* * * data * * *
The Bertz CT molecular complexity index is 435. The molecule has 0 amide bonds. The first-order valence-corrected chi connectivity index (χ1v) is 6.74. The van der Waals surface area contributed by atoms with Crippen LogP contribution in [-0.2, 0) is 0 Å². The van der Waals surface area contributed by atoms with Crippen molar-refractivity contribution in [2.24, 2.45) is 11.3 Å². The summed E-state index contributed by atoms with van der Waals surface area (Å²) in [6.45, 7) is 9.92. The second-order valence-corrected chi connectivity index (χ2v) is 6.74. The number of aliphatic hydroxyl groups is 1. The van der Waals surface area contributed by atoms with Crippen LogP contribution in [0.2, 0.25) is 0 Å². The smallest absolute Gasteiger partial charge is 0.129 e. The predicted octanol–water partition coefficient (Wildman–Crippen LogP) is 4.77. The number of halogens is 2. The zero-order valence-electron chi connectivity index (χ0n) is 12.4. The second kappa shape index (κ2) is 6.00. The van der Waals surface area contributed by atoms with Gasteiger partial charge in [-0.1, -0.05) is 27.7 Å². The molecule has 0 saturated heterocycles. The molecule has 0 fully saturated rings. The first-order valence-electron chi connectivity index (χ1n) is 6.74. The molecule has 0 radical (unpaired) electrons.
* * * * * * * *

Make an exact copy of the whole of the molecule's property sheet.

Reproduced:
The Bertz CT molecular complexity index is 435. The molecule has 0 amide bonds. The first-order valence-corrected chi connectivity index (χ1v) is 6.74. The van der Waals surface area contributed by atoms with Crippen LogP contribution in [-0.2, 0) is 0 Å². The van der Waals surface area contributed by atoms with Crippen molar-refractivity contribution in [2.24, 2.45) is 11.3 Å². The summed E-state index contributed by atoms with van der Waals surface area (Å²) in [6.45, 7) is 9.92. The second-order valence-corrected chi connectivity index (χ2v) is 6.74. The number of aliphatic hydroxyl groups is 1. The van der Waals surface area contributed by atoms with Crippen LogP contribution in [0.2, 0.25) is 0 Å². The smallest absolute Gasteiger partial charge is 0.129 e. The predicted octanol–water partition coefficient (Wildman–Crippen LogP) is 4.77. The number of halogens is 2. The zero-order valence-electron chi connectivity index (χ0n) is 12.4. The second kappa shape index (κ2) is 6.00. The van der Waals surface area contributed by atoms with Gasteiger partial charge in [-0.1, -0.05) is 27.7 Å². The molecule has 0 saturated heterocycles. The molecule has 0 fully saturated rings. The first-order valence-electron chi connectivity index (χ1n) is 6.74. The molecule has 0 radical (unpaired) electrons.